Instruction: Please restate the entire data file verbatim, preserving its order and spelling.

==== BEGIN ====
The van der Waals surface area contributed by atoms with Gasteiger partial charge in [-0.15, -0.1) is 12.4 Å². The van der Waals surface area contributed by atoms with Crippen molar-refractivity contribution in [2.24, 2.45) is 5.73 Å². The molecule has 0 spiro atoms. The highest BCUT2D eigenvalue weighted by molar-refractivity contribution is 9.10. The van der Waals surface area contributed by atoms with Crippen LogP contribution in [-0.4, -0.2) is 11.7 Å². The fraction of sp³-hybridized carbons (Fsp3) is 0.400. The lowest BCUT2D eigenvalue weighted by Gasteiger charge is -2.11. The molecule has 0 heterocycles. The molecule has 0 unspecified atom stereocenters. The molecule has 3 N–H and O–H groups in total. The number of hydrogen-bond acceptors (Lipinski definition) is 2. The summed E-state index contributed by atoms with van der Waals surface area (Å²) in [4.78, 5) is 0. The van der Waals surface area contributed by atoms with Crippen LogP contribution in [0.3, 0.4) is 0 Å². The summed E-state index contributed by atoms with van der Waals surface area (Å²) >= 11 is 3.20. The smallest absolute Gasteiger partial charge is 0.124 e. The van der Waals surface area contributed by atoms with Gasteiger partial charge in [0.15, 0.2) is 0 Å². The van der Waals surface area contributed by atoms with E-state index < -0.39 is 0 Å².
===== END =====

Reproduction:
The van der Waals surface area contributed by atoms with Gasteiger partial charge in [-0.15, -0.1) is 12.4 Å². The van der Waals surface area contributed by atoms with Crippen molar-refractivity contribution in [2.24, 2.45) is 5.73 Å². The molecule has 0 spiro atoms. The highest BCUT2D eigenvalue weighted by molar-refractivity contribution is 9.10. The van der Waals surface area contributed by atoms with Crippen LogP contribution in [-0.4, -0.2) is 11.7 Å². The fraction of sp³-hybridized carbons (Fsp3) is 0.400. The lowest BCUT2D eigenvalue weighted by Gasteiger charge is -2.11. The molecule has 0 heterocycles. The molecule has 0 unspecified atom stereocenters. The molecule has 3 N–H and O–H groups in total. The number of hydrogen-bond acceptors (Lipinski definition) is 2. The summed E-state index contributed by atoms with van der Waals surface area (Å²) in [4.78, 5) is 0. The van der Waals surface area contributed by atoms with Crippen LogP contribution in [0.3, 0.4) is 0 Å². The summed E-state index contributed by atoms with van der Waals surface area (Å²) >= 11 is 3.20. The smallest absolute Gasteiger partial charge is 0.124 e. The van der Waals surface area contributed by atoms with Gasteiger partial charge in [0.15, 0.2) is 0 Å². The van der Waals surface area contributed by atoms with E-state index < -0.39 is 0 Å².